The next two issues featured covers by Lora Crozetti on the de luxe editions; sf historian Mike Ashley considers both to be "appalling",[3] and Bousfield describes them as "crude and uninspired".[10] Van Vogt appeared in both issues, with "The Ship of Darkness" and "The Great Judge", and the second issue featured the first installment of The Machine-God Laughs, by Festus Pragnell, which was serialized over three issues.[3] The fourth issue saw the beginning of another serial: Black Goldfish, by John Taine (a pseudonym for the mathematician Eric Temple Bell); it ran for two issues. Bousfield describes both serials as "among the weakest stories FB published". A third serial, Journey to Barkut, by Murray Leinster, began in the seventh issue and was left incomplete when the magazine ceased publication. It subsequently appeared in full in Startling Stories in 1952.[8]

L. Ron Hubbard, shortly to become the founder of Dianetics, the precursor of Scientology, contributed "Battle of the Wizards" to issue 5, and the sixth issue saw two notable stories. One was "The Little Man on the Subway", by Isaac Asimov and Frederik Pohl, under the pseudonym "James MacCreigh"; Asimov had rewritten Pohl's first draft and submitted it to John Campbell at Unknown in 1941, who had rejected it. The other was "Scanners Live in Vain", by Cordwainer Smith. This was a pseudonym for Paul A. Linebarger, a professor of Asian politics and a military advisor, who had written the story, inspired by his knowledge of psychology, some years before; he tried to sell it to the leading SF magazines during the war, but had been rejected.[11] The story was Smith's first sale, and is now regarded as a classic—SF critic John Clute describes it as "one of [Smith's] finest works",[12] Pohl said that "it is perhaps the chief reason why [Fantasy Book] is remembered", [13] and it was later included in the first volume of the Science Fiction Hall of Fame anthologies voted on by members of the Science Fiction Writers of America.[14][15] Jack Gaughan, later an award-winning artist in the field, provided the cover for issue 6; it was his first professional sale.[16][11] Bousfield considers it the only "truly outstanding" cover of the magazine's run.[10]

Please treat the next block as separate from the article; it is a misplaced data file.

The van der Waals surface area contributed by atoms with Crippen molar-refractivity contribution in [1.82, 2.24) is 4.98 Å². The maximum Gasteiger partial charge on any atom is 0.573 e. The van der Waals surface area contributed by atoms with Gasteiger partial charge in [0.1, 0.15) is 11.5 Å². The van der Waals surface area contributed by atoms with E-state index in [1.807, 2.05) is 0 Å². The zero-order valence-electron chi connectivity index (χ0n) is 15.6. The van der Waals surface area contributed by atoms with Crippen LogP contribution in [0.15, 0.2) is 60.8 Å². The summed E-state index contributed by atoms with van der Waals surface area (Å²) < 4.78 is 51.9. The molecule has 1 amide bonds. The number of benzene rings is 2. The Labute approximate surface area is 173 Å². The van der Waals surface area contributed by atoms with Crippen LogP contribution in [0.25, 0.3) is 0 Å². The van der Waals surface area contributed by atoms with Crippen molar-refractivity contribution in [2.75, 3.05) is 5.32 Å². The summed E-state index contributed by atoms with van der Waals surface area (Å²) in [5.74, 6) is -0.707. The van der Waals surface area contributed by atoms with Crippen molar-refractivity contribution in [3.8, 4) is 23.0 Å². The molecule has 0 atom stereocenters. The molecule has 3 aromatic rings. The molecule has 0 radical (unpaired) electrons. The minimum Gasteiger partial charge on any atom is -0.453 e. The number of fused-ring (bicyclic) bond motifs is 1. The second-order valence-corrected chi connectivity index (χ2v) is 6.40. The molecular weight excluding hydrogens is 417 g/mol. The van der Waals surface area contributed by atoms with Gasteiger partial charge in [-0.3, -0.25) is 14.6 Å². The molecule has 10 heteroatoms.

SF critics Malcolm Edwards and Peter Nicholls describe Fantasy Book as "generally an undistinguished and erratic magazine",[4] but Ashley comments that small-press magazines such as Fantasy Book, by providing an outlet for stories that could not sell elsewhere, provided a valuable service to the genre.[17]